5 ways you can be struck by lightning -- and only 1 involves a direct strike
By Heather Schlitz , AccuWeather staff writer
Any way of being struck by lightning can potentially kill or injure someone, resulting in cardiac arrest or damage to the neurological system, but the way someone is struck may also impact the kind of injuries that individual might suffer.
The danger of a lightning strike depends on a slew of factors, including where a person is when the individual is struck, the kind of object someone’s holding or even the amount of water on the person's skin. When lightning strikes someone, most of the current flashes across the surface of person's skin, with only a small fraction entering someone’s body.
“It's such an overwhelming amount of energy that not all of it can go through the person,” John Jensenius, the National Weather Service’s lightning safety expert, told AccuWeather. “It's like taking a gallon bucket of water and in three seconds trying to pour it all through a straw.”
The electricity that does enters a person’s body can cause devastating neurological damage, including memory loss, chronic pain and seizures in addition to the relatively superficial burns on the outside of someone’s skin. About 10% of people struck by lightning are killed.
The overall risk of being struck by lightning is very low, with odds of one in 15,300 of being hit in your lifetime (defined as 80 years), according to the National Weather Service. And you can keep that risk low by remaining vigilant and taking proper safety precautions when lightning is a risk in your area.
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Getting hit directly by a lightning bolt and becoming part of the main channel of electricity flowing from the cloud to the ground is one of the least common ways to be struck by lightning, Mary Ann Cooper, director of the Lightning Injury Research Program at the University of Illinois at Chicago, said. This type of lightning strike usually occurs in open spaces. Though some theorize direct strikes may be more deadly than other ways of being struck, Cooper said there’s no data about lightning deaths and injuries from different kinds of lightning strikes to back up such claims.
A ground current, the electricity that flows through the ground away from the point where lightning strikes, puts anyone nearby the strike at risk of shock. Ground currents affect a much larger area than other types of strikes, and Cooper estimates they cause around half of all lightning injuries and deaths.
Though Jensenius doesn’t know how far away from a strike a person must be to be safe from a ground current, he suspects that the farther away someone is from the point of the strike, the safer they are. He said lightning may spread out evenly across the ground if it strikes moist soil and that it may spread farther, but in a jagged line, if it strikes dry, non-conductive soil.
Ground currents can affect large swathes of land and cause massive amounts of damage. A ground current likely caused the deaths of more than 300 reindeer on the hillside of a mountain plateau in Norway in 2016. The 323 corpses from the reindeer herd lay splayed on the ground in Hardangervidda after a summer storm, most dead from cardiac arrest.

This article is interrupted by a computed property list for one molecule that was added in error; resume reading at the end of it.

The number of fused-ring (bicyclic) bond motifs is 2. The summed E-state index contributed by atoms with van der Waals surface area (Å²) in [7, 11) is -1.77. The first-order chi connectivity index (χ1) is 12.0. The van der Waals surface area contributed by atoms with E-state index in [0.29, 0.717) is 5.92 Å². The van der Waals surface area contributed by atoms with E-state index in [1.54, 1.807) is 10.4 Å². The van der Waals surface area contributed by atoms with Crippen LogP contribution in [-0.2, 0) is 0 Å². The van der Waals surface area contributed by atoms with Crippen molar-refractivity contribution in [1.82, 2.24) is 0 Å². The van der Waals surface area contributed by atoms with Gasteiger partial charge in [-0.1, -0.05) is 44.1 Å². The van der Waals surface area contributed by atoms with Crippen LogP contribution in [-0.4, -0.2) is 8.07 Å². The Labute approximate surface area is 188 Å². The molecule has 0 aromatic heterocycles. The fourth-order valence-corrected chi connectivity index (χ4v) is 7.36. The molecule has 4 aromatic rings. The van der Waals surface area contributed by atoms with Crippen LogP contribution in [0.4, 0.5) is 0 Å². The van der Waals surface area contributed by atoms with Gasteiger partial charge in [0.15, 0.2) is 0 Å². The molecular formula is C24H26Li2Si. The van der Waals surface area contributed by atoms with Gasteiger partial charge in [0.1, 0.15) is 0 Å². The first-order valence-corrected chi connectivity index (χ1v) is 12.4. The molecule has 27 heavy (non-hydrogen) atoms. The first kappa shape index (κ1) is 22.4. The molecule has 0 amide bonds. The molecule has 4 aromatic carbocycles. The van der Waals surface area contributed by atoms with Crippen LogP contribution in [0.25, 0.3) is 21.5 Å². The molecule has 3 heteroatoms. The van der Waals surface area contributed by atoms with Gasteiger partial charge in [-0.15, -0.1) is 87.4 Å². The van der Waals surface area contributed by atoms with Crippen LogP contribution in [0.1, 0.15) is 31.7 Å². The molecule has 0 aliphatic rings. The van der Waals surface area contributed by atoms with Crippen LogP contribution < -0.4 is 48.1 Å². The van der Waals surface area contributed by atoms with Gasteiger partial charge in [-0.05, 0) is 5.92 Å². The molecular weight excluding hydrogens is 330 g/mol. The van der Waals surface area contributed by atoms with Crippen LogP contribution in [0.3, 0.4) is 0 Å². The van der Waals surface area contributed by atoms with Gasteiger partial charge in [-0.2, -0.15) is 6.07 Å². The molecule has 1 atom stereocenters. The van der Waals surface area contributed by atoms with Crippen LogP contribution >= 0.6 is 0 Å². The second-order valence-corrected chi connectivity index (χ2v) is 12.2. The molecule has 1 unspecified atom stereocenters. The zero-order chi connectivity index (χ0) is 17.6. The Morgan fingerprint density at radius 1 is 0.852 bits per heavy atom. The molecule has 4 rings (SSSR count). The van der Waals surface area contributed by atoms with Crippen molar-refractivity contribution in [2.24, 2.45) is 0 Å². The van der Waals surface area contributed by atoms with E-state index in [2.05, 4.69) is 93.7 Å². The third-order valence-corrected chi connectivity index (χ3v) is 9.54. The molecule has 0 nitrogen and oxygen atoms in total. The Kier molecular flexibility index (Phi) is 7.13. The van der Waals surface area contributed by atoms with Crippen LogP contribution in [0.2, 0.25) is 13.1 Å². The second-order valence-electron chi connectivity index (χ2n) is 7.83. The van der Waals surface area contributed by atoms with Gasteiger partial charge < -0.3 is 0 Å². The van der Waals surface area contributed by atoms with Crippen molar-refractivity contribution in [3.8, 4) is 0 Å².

Side flashes occur when lightning strikes an object, like a tree or pole, and part of the current jumps out to hit a person standing within a few feet of the object. According to the National Weather Service, side flashes usually happen when people take shelter from a storm underneath a tree.
The electrical current from side flashes can last longer than direct strikes, causing deeper burns as the current takes longer to course through the body, Raphael Lee, professor of surgery and medicine at the University of Chicago and clinical investigator at the Chicago Electrical Trauma Rehabilitation Institute, explained to AccuWeather.
“The current penetrates more deeply and can have a significant effect directly into the body,” he said.
Conduction, when lightning travels through metal surfaces like wires, plumbing, water faucets, windows and doors, is the biggest risk to people who are indoors, Jensenius said. Conduction is often a risk to people when in their garages, as garage floors are often made with concrete, a somewhat conductive material, and are reinforced with wire or rebar.
Lightning occurs when a negatively charged stepped leader, an invisible electrical channel, zigzags to the ground and connects with a positively charged channel moving upward through a tall object, known as a streamer. The current and multiple return strokes flowing between the two produces lightning flashes. People caught in streamers can be at risk for injury and death.
The number of yearly lightning deaths in the U.S. has been cut in half since 1996, but for Cooper, the next challenge is decreasing lightning deaths in developing countries where few lightning-safe structures exist and masses of people die both indoors and outside from lightning. Her organization, ACLENet, works with governments and organizations in developing countries to build lightning-safe buildings, document lightning strikes and educate people on lightning safety.
“It took us 30 years to decrease the lightning deaths in the United States,” Cooper said. “It's probably going to take several generations in these other countries.”
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